What happened

After the company announced that former Medivation CEO David Hung will be its new CEO, shares in Axovant Sciences (NASDAQ:AXGT) were 24.5% higher at 1:20 pm EST today.

So what

Axovant's team includes Lawrence Friedhoff, the person behind the development of the multibillion-dollar Alzheimer's disease drug Aricept; now, the company has even more been-there-done-that experience, thanks to hiring Hung.

A businessman sitting on the ground against a wall has money falling from the sky around him.


At Medivation, Hung led the development and commercialization of the multibillion-dollar prostate cancer drug Xtandi. He also orchestrated Pfizer's massive $14 billion acquisition of Medivation last year.

Hung will try to use his experience to usher Axovant's lead drug, intepirdine, to market. Intepirdine is a& 5-HT6-receptor antagonist that boosts the production of acetylcholine, a neurotransmitter important for cognition and brain function. It's currently in phase 3 studies for use alongside Friedhoff's Aricept, a drug that prevents the body from breaking down acetylcholine in patients with mild to moderate Alzheimer's disease.

Now what

Unfortunately, 99% of Alzheimer's disease drugs in trials have failed, and that suggests that Hung faces some steep odds at Axovant. Those odds aren't helped by the fact that other drugmakers, including Pfizer, have attempted to target the 5-HT6 receptor without success.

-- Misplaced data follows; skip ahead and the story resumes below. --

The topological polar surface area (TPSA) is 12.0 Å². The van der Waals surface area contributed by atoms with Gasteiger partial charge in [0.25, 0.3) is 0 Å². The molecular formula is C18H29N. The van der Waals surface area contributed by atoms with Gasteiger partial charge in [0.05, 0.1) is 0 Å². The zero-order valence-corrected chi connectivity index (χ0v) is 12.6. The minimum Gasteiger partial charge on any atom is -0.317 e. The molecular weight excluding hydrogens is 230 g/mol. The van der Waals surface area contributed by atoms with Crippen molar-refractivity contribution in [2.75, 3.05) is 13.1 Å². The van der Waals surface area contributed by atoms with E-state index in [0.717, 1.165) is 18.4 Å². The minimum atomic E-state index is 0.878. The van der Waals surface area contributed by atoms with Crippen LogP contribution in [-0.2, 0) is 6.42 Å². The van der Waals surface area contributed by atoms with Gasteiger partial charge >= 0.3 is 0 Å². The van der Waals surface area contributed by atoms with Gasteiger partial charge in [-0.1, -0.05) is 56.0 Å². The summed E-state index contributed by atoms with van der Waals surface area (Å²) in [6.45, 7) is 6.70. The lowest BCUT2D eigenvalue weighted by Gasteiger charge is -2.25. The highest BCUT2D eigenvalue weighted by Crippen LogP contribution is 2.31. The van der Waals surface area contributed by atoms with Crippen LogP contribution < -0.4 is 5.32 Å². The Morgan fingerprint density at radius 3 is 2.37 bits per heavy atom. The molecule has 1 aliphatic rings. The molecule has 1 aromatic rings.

Fortunately, investors won't have to wait too long to find out if intepirdine's trial pans out; results are expected later this year. If the trial shows that intepirdine can help delay disease progression, there's a very good chance that it will become a blockbuster. Increasingly more people are being diagnosed with Alzheimer's disease, and sadly, there are limited treatment options available.

Undeniably, adding a proven leader in the C-suite is good news for investors. But the failure rate associated with Alzheimer's disease trials makes this stock a risky bet. If intepirdine succeeds where others have failed, there's a big opportunity for profit, but a disappointment could cause this company's shares to crater.

This article represents the opinion of the writer, who may disagree with the “official” recommendation position of a Motley Fool premium advisory service. We’re motley! Questioning an investing thesis -- even one of our own -- helps us all think critically about investing and make decisions that help us become smarter, happier, and richer.